As part of a divorce settlement, some parents in New Jersey might be required to contribute toward their children's college expenses. However, even when this is the case, a judge will take a number of factors into account, including a parent's financial situation. This means that in most cases, the divorce agreement cannot compel a parent to pay for an expensive private college education.
A divorce can create significant barriers to saving for college, and parents may have to put such expenses as child and spousal support ahead of college savings. Maintaining two separate households can make saving for college challenging as well. If parents already have a 529 plan, this can help offset some college expenses. Funds in a 529 plan can be withdrawn tax-free if they are used toward education. However, because one parent usually owns this plan and can change the beneficiary or owner, the uses of this plan should probably also be addressed in the divorce agreement. Parents could also each be given the ability to monitor the plan, or they could split it.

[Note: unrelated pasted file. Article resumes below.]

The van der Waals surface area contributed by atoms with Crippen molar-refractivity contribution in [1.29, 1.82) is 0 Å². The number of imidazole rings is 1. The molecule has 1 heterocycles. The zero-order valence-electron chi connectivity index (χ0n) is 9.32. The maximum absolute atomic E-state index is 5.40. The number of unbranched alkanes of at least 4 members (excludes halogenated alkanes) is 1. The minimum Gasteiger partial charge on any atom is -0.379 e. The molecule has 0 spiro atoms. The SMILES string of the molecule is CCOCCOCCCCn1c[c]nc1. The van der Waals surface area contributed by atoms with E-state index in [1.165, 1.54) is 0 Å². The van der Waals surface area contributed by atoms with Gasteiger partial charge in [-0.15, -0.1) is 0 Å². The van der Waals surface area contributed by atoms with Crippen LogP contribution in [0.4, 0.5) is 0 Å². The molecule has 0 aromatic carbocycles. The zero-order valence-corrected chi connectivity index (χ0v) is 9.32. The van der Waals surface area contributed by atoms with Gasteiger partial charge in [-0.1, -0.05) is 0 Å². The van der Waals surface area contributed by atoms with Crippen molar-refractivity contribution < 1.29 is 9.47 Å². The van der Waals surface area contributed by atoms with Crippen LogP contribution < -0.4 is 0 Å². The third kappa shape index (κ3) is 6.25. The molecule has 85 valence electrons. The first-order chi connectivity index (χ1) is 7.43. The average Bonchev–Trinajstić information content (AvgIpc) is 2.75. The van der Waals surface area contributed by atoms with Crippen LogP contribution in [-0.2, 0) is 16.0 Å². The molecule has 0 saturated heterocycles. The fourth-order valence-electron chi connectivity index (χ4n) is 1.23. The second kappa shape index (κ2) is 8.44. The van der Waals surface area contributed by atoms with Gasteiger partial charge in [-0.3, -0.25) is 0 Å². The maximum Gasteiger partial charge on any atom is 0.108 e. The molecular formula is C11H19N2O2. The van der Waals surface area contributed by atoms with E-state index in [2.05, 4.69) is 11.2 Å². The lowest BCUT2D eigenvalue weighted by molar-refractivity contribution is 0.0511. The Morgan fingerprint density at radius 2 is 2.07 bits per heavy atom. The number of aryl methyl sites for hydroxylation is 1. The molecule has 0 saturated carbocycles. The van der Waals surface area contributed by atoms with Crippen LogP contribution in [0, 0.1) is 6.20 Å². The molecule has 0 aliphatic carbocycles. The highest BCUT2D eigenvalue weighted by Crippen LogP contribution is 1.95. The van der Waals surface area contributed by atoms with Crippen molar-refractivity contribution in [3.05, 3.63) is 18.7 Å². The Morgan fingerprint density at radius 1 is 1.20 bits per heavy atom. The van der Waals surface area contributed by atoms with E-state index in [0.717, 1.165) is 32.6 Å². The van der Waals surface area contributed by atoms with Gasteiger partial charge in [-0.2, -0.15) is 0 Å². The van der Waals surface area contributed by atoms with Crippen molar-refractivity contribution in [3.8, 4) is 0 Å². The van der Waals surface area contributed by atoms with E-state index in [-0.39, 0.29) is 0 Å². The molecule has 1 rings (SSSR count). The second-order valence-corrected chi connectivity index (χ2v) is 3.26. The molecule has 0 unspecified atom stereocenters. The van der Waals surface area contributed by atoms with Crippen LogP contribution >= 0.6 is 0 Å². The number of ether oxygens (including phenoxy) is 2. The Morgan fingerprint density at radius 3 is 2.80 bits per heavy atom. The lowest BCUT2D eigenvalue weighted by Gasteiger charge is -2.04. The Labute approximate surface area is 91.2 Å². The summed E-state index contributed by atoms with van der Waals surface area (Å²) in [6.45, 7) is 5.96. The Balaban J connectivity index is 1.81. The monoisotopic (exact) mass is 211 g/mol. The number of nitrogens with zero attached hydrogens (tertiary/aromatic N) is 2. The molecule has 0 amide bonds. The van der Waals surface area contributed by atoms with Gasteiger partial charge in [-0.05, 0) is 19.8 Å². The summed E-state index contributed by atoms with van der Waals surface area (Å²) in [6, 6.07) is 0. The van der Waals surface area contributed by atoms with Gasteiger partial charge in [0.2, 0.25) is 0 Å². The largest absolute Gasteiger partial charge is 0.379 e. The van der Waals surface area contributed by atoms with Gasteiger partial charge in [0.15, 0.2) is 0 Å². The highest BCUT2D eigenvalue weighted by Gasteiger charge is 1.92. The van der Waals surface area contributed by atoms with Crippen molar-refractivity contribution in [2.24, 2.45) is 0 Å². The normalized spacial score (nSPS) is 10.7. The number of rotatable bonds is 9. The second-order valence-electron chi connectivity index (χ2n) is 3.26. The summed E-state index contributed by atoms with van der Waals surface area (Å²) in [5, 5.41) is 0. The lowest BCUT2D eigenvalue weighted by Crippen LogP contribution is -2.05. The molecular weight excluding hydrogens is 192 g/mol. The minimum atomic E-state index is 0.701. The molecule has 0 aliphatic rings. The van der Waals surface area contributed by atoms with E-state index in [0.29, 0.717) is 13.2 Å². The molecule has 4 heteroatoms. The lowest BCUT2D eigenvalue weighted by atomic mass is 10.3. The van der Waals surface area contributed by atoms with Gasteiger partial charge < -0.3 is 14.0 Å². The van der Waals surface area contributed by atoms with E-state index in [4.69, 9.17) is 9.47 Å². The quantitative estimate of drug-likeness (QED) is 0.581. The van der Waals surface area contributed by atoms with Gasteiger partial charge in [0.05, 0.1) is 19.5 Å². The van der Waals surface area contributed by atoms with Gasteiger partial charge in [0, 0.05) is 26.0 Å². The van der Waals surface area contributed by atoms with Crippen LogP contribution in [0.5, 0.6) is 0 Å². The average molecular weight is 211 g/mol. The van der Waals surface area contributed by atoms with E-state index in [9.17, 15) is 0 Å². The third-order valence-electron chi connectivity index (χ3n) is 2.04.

The College Board reports that college costs continue to rise, and most families have not made a plan in case one parent dies or parents get divorced. A financial planner might also help parents navigate saving for college and other financial issues after a divorce.
For example, people might also want to make sure they understand the value of certain assets as they are negotiating property division. Custodial parents often want to keep the home to minimize disruption to their children, but they may be trading it for another asset that does not have the same expenses associated with it. Upkeep, insurance and other costs along with a mortgage may make it unaffordable on a single income. Similarly, taxes and other expenses should be considered when looking at the value of other assets.